• Cause the IRS to deny all or part of the EITC. If this happens, the taxpayer:
    • Must pay back the amount of EITC paid in error plus interest.
    • May need to file the Form 8862, Information to Claim Earned Income Credit after Disallowance, to claim the EITC again.
    • If the error is because of reckless or intentional disregard of the rules, the IRS could ban the taxpayer from claiming EITC for the next two years.
    • If the error is because of fraud, the ban could last the next 10 years.

Workers Should Help Their Preparers File a Return Correctly

When a taxpayer pays someone to prepare their return, the preparer and the firm he or she works for have additional responsibility to make sure the return is correct. Expect any preparer, whether paid or not, to ask many questions. Help your preparer by answering all questions and by bringing all the documents the preparer needs to get the return correct. Find out what documents to bring by visiting IRS.gov/eitc.

How to Claim the EITC

To claim the EITC, taxpayers need to file a Form 1040, 1040A or 1040EZ. If a taxpayer is claiming the EITC with a qualifying child, he or she must complete and attach the Schedule EIC to the tax return. Schedule EICPDF provides the IRS with information about a qualifying child or children, including their names, ages, SSNs, relationship to the taxpayer and the amount of time they lived with the taxpayer during the year.

Letter from the IRS

In some cases, a taxpayer may receive a letter from the IRS requesting additional information. To avoid further refund delay, respond promptly to the letter. Also, it is very important that the taxpayer call the number on the notice and let the IRS know if he or she needs more time for a complete response. If the taxpayer needs help, they should call the phone number on the letter. For further tips on responding to these letters, visit EITC Notices on IRS.gov/EITC.

How to Get Free Tax Help

Taxpayers can see if they qualify by using the EITC Assistant tool on IRS.gov. Find information on who qualifies, how to claim, and more about EITC on irs.gov/eitc.

Those who may qualify for EITC should consider free tax preparation services. Many organizations provide free tax return preparation for those with income below $53,930 and senior or disabled taxpayers at thousands of volunteer sites nationwide.

The Volunteer Income Tax Assistance program offers free tax preparation for low-to moderate-income taxpayers. To find a nearby VITA site, visit IRS.gov and type the word VITA in the search box and click on “Free tax return preparation for you by volunteers” or call the IRS at 800-906-9887.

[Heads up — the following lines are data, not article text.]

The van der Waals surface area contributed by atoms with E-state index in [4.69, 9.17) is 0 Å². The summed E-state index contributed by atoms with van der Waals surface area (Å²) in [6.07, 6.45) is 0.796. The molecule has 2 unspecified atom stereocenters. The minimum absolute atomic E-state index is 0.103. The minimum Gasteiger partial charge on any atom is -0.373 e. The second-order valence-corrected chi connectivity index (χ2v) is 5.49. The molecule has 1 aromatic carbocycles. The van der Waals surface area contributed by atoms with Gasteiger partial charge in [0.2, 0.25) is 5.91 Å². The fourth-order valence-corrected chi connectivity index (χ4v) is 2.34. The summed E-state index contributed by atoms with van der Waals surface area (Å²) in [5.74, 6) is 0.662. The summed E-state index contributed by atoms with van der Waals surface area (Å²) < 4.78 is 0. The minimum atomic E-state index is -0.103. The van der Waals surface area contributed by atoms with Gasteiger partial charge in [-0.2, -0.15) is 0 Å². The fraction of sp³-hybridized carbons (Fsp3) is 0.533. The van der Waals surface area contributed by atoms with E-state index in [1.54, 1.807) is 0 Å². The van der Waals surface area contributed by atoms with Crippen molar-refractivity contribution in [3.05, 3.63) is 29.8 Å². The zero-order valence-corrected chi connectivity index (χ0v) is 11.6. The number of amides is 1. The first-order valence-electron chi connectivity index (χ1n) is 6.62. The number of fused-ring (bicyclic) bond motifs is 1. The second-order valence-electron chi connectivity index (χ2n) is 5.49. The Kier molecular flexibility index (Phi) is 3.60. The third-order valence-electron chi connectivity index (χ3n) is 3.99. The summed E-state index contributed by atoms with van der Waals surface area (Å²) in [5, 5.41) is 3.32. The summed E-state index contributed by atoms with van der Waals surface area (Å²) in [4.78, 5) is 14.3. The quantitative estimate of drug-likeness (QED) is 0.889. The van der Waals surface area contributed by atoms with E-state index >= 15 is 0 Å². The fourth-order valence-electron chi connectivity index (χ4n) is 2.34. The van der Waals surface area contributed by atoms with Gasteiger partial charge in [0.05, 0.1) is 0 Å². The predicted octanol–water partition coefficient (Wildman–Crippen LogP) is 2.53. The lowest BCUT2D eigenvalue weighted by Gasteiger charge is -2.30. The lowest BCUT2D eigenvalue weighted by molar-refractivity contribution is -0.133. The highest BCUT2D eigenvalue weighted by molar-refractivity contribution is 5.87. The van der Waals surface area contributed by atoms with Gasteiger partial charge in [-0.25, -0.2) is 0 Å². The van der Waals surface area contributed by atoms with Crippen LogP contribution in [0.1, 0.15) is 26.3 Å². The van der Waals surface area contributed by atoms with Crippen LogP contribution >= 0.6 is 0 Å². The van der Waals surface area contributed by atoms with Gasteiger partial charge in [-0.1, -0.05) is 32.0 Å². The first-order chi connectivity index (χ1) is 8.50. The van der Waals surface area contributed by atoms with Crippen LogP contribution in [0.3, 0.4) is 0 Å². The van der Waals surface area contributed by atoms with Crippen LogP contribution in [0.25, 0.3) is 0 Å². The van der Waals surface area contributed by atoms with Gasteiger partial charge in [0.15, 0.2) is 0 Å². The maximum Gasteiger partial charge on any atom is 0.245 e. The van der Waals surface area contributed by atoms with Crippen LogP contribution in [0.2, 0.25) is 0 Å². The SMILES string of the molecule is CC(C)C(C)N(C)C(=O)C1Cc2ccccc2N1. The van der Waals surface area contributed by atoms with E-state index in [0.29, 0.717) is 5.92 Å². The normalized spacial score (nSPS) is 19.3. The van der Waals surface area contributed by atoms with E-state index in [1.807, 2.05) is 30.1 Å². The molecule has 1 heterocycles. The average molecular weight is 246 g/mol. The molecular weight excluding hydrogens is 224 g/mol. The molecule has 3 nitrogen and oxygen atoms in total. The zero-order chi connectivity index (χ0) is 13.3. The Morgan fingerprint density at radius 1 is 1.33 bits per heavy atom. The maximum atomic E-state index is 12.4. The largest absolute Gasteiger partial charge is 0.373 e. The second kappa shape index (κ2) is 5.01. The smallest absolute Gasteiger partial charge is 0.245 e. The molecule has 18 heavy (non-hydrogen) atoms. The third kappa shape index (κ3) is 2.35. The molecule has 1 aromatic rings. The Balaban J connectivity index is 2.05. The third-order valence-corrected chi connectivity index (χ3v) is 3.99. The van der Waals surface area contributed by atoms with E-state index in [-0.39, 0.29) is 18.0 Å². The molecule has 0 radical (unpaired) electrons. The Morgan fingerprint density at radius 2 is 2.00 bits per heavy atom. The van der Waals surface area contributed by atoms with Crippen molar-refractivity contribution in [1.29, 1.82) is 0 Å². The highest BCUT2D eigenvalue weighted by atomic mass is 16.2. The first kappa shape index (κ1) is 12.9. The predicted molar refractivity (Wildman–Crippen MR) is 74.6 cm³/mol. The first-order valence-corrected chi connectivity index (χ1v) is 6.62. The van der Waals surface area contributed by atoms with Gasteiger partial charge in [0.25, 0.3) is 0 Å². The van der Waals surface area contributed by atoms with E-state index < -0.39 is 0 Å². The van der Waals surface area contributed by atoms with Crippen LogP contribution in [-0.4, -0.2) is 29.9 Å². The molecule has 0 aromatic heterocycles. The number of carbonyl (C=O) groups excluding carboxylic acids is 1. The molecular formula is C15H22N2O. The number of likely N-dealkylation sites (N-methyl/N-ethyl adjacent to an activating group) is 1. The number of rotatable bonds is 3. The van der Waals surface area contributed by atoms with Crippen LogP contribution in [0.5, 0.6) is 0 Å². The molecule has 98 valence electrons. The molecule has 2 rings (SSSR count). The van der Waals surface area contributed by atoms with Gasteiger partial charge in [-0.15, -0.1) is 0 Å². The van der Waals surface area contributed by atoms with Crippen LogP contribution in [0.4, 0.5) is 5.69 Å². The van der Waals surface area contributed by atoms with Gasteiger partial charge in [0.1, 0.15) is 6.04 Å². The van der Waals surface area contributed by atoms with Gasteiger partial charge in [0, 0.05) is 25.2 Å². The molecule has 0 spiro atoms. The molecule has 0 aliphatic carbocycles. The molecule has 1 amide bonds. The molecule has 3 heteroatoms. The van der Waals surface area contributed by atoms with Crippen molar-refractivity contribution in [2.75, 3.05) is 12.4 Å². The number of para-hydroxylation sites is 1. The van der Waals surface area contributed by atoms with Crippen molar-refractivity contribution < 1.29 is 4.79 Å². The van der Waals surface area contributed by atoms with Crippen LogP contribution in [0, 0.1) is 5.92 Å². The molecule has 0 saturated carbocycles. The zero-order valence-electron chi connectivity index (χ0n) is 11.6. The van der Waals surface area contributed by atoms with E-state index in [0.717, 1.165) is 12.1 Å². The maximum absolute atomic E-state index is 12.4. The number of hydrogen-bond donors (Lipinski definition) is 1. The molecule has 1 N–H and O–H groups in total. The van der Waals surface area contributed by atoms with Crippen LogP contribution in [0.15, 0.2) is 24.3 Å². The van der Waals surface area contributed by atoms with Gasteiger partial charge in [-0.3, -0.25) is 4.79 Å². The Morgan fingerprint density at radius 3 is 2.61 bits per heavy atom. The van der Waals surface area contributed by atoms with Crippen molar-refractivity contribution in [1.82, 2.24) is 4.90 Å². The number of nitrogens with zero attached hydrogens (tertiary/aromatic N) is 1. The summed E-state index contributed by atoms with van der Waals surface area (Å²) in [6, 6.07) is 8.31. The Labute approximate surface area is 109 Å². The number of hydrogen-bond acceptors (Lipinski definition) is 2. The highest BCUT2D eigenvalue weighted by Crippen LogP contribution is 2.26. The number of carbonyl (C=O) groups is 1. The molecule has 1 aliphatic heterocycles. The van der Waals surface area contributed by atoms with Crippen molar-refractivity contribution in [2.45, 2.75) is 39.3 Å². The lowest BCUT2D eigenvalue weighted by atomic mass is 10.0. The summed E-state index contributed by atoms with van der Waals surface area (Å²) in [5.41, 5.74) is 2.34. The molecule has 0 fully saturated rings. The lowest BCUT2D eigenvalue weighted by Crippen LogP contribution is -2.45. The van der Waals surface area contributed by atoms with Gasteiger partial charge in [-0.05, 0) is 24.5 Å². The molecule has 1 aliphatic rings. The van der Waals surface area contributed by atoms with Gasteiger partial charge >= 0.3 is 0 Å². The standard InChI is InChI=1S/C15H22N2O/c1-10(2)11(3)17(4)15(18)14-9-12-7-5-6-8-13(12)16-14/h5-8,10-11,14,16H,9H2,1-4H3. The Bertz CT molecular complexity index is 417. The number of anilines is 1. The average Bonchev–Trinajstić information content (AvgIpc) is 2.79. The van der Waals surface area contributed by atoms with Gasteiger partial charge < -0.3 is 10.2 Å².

Tax Counseling for the Elderly offers priority assistance to people who are 60 years of age and older. To find a TCE site, visit the AARP locator web page.

Active duty military members and their families can receive free tax preparation assistance at VITA sites within their installations. The volunteers can address military specific tax issues.

EITC-eligible workers can also seek free assistance using other IRS options such as IRS Free File, the free tax preparation and electronic filing program, available only at IRS.gov/freefile and provided by software companies. Free File, is a public-private partnership that provides a free way to do a federal tax return either by using brand-name software or online fillable forms. Free File software is available now to millions of individuals and families that earn $66,000 or less. Some software companies also offer free state tax return filing to those who are eligible for the state EITC.

Many e-file software providers and tax professionals also provide free services for low- income taxpayers.

EITC and Other Benefit Programs

Refunds received from the EITC or any other tax credit are not used to determine eligibility for any federal or federally funded public benefit program such as Medicaid, Supplemental Security Income (SSI), Supplemental Nutrition Assistance Program (food stamps), low-income housing or most Temporary Assistance for Needy Families (TANF) payments. Those who save their tax credit for more than 30 days should contact their state, tribal or local government benefit coordinator to find out if their benefits count as assets.

Unemployment benefits are not earned income and can’t be used to claim the EITC. But they are taxable income and may affect the amount of EITC a person may get.

Qualify for EITC?

See what other tax credits may be available.

Related items:

  • EITC Home Page (irs.gov/eitc)
  • IRSvideos, available on YouTube, provide information about credits, deductions.
  • and tax law changes. The IRS also has videos in Spanish (IRSvideosMultilingua) and American Sign Language (IRSvideosASL).
  • IRS audio files, informal tax messages in English and Spanish, can be used for podcasts or to play on a portable device.
  • Publication 596, Earned Income Credit, offers a detailed overview of the EITC, the eligibility rules and instructions on how to claim it.
  • @IRSnews and @IRSenEspanol, the IRS Twitter news feeds, provide the latest federal tax news and information for taxpayers in English and Spanish.